We produced a playable replica of a 15th century bone flute for the Musikinstrumentensammlung Willisau, Switzerland. The flute block is not preserved, therefore the original instrument does not produce sound. In the course of our work we performed a high resolution X-ray computed tomography, designed a variety of new blocks as CAD models, tested them with a fluid dynamic simulation, and printed a playable replication.
The slides for a lecture on the subject that we recently gave at the Cité de la musique in Paris can be found here.
Scans of instruments like violins and viols can be represented as high-quality images.
A spatial resolution of 100 µm voxel size allows for the examination of all structural elements.
Even minuscule details, like tool marks, vestiges of prior repairs, and micro cracks can be rendered visible.
Thickness measurements can be performed with high precision.
The cross sections of the soundboard can be used for dendrochronological dating.
By extracting the surface, the data set can be used for the replication of all individual parts of the instrument using 3D-printing or CNC-milling with an accuracy of max. 0.1 mm deviation.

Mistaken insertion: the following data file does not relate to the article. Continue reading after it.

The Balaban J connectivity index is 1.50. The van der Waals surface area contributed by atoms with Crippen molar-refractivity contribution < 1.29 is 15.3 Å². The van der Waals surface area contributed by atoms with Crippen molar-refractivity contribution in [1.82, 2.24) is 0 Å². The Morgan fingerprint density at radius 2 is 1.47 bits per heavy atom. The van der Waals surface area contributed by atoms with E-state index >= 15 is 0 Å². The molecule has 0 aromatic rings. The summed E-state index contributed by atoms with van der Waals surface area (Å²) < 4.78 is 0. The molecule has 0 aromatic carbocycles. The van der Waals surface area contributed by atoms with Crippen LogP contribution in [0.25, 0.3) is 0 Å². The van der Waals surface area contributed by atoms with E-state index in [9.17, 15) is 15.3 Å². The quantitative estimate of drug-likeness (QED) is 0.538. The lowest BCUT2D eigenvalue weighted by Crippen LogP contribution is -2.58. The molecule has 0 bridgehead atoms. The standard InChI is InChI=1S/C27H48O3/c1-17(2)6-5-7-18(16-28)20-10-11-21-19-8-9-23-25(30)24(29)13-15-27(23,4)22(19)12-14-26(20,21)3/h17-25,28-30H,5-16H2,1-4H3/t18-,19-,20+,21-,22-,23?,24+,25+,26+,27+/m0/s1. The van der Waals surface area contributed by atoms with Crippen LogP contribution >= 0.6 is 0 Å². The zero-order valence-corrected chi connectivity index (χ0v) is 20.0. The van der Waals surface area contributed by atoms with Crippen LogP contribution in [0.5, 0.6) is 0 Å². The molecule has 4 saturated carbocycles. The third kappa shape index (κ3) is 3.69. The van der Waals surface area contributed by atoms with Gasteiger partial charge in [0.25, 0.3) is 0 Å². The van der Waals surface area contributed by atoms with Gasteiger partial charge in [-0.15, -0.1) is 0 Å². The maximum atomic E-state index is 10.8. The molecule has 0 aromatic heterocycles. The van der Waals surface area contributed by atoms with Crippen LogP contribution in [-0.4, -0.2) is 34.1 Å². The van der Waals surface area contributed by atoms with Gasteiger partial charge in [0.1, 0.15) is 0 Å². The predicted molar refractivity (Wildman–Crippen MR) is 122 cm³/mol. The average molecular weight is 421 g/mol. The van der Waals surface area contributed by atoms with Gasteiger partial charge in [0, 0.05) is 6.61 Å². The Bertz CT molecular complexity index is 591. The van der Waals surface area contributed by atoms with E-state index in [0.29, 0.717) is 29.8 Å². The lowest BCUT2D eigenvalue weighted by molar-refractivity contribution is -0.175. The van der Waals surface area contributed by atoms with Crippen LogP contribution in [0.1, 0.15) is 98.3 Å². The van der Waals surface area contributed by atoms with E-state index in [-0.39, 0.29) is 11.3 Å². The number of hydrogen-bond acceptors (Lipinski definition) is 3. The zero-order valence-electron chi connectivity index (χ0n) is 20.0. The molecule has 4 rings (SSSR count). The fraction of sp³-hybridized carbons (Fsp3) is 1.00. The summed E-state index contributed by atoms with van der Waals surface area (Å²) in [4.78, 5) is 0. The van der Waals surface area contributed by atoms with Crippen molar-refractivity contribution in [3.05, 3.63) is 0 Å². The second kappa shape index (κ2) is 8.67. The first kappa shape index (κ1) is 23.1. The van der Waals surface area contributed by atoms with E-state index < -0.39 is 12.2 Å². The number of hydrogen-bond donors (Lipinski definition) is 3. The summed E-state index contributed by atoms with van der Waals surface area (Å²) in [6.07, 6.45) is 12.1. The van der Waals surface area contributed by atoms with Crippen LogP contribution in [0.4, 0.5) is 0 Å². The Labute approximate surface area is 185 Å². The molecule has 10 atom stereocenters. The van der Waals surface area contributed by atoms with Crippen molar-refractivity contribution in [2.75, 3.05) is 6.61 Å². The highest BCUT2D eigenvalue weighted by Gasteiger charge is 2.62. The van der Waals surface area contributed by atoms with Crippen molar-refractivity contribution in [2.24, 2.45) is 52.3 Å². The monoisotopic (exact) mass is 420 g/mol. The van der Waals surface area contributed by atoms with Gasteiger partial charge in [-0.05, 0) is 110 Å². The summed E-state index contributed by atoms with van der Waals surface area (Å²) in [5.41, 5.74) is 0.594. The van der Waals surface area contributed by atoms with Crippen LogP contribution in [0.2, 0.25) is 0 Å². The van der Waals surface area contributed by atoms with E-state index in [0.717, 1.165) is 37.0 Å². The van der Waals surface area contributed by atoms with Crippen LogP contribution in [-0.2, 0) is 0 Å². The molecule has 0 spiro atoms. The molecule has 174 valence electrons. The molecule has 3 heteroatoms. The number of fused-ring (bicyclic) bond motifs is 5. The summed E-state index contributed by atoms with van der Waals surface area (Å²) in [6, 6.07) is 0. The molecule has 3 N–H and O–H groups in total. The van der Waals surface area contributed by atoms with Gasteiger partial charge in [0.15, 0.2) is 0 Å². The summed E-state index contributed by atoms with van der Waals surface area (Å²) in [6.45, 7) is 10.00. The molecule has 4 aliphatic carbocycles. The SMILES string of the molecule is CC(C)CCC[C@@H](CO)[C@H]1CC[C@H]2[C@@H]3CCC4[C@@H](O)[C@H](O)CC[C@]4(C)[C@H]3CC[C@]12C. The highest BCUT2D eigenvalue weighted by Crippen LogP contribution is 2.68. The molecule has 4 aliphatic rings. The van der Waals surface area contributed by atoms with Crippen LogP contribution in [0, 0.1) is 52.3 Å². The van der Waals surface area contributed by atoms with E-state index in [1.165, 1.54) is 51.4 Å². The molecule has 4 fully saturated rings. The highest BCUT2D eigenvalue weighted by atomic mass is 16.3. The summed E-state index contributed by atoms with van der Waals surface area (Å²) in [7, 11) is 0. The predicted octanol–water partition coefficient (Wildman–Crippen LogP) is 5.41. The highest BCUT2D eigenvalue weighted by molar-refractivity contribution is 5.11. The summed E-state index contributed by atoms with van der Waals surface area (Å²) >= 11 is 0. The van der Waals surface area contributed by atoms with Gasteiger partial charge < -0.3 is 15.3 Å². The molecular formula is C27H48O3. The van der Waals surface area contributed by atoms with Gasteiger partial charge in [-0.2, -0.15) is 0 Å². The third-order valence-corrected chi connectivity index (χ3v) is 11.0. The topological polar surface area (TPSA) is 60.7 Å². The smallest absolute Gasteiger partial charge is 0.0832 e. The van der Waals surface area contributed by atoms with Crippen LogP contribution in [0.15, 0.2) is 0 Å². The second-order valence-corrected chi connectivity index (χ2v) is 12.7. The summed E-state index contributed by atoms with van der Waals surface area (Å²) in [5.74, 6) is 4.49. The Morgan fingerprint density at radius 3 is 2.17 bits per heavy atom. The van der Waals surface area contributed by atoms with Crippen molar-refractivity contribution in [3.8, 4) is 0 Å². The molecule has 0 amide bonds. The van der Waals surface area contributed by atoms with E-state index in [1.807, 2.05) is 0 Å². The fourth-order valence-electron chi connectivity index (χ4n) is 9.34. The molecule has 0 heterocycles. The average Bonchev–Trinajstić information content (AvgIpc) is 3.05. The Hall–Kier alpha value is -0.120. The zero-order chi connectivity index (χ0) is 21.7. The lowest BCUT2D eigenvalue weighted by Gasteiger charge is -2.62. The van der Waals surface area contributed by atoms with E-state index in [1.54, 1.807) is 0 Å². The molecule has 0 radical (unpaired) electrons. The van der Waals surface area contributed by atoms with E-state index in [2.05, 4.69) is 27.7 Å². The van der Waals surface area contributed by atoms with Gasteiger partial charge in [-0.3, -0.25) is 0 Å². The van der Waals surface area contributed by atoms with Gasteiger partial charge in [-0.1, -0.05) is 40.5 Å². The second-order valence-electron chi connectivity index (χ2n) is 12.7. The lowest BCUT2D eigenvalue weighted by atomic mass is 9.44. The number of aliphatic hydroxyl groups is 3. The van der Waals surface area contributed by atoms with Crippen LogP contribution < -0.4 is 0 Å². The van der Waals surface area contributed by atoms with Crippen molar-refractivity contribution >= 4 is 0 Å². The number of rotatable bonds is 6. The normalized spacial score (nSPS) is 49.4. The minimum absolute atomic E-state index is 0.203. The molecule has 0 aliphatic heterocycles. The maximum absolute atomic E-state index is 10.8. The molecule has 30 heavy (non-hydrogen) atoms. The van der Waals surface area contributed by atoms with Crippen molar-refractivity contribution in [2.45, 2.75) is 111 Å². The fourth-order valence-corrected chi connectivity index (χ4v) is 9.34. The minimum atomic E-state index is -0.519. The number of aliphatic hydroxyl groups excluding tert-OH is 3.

Even wood density can be determined for all parts.
In the volume rendering of the soundboard a horizontal reinforcement of the bass bar is clearly visible.
The cross section at this position shows that it caused a flat deformation of the arching.
It might be considered to remove this part in order to correct the arching.
The other reinforcements and the soundpost patch in the back can be examined as well.
One gong of a Philippine Kulintang gong chime. The geometric model based on
a 3D surface scan is utilized for finite element method (FEM) physical modelling. Modal
deflection shapes ([0,1], [1,1] and [2,1]) obtained from an eigenvalue analysis with free-free
boundary conditions. The original instrument is situated at the University of Hamburg,